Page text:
Big game season in the autumn means hunting a well-managed supply of whitetail deer and moose. The bears are spared and are a main attraction for summer safari excursions for guests at Montebello. Nowell explains that 30 percent of the black bears aren’t black at all: they’re red, cinnamon and blonde, colours that were once common for the species and eliminated a century ago by hunters, though they’ve been able to prosper in Kenauk’s protected territory.

Upon our arrival, a loon swims up to the dock to check out the interlopers in its domain. I suppose it doesn’t see many humans. The view across the water to forested hills and secluded inlets is instantly calming, but I’m not prepared for what comes with it: a silence like I’ve never experienced.

Suddenly, I’m aware of the electronic calibrations of my digital camera as it finds its focus. The ticking of my watch is audible where I never knew it made a sound at all. The fizz of my gin and tonic is like a bubbling cauldron. The appeal of Kenauk’s remoteness expresses itself in wordless wonder.

Autumn’s splendour sets hills ablaze in colour that is reflected in the many lakes. Nowell said peak leaf-peeper season is early October and some years extend to Thanksgiving.

I set off for a walk along the road hoping to spot a moose or a bear and have to settle with deer, a giant blue heron and a fox, all of which I’ve seen in the valleys of Toronto. The smaller lakes without any cabins have rowboats at the ready, should anglers want to cast their lines. Outdoorsmen can choose which lake they stay on based on its available fish, which includes rainbow and speckled trout, northern pike and small and largemouth bass.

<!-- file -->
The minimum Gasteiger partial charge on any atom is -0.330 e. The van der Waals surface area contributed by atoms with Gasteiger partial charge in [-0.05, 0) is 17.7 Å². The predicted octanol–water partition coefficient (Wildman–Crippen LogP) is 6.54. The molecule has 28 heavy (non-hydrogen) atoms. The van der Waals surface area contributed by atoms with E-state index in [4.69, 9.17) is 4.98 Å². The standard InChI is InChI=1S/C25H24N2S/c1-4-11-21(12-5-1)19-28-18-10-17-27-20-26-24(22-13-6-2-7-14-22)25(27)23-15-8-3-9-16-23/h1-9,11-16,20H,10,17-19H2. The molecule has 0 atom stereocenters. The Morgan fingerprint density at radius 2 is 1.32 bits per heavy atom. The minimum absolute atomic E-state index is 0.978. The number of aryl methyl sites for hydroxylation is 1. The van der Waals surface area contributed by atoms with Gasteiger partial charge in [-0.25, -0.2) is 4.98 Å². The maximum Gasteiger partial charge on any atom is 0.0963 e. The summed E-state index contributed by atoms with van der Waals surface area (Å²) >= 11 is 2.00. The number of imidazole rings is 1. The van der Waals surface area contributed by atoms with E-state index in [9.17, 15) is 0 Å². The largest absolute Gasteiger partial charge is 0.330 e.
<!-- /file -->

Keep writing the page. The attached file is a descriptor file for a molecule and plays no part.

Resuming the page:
Only three cabins are open year-round; the others are too deep in the woods to contemplate plowing the road, Nowell said, adding that snowmobiles are not permitted. Snowshoeing and back country skiing are popular and the reserve welcomes the annual Canadian Ski Marathon in February, the largest and longest-running Nordic ski tour in North America with close to 2500 participants.

Back at the cabin, I’m prepping steaks for the barbecue and glance at the two-way radio in the kitchen, which is there for emergencies. Does that include running low on guacamole? For a $150 delivery fee, à la carte choices from Château Montebello’s menu — including regional fare like Papineauville goat-cheese terrine, maple-smoked buffalo carpaccio, émincé of pheasant, grelot potatoes and sugar pie — will be brought to the door. It’s tempting, if only to see how it’s done, but we stick to what we brought.

For a sunset cruise, the canoe and kayak at the dock are appropriate for the setting, but I opt for the guilty pleasure of taking the 14-foot outboard aluminum boat for a spin and break the mirrored surface of the water as well as the silence. After 24 hours of serenity, I was craving some noise.

This article was accurate when it was published. Please confirm rates and details directly with the companies in question.


Post a comment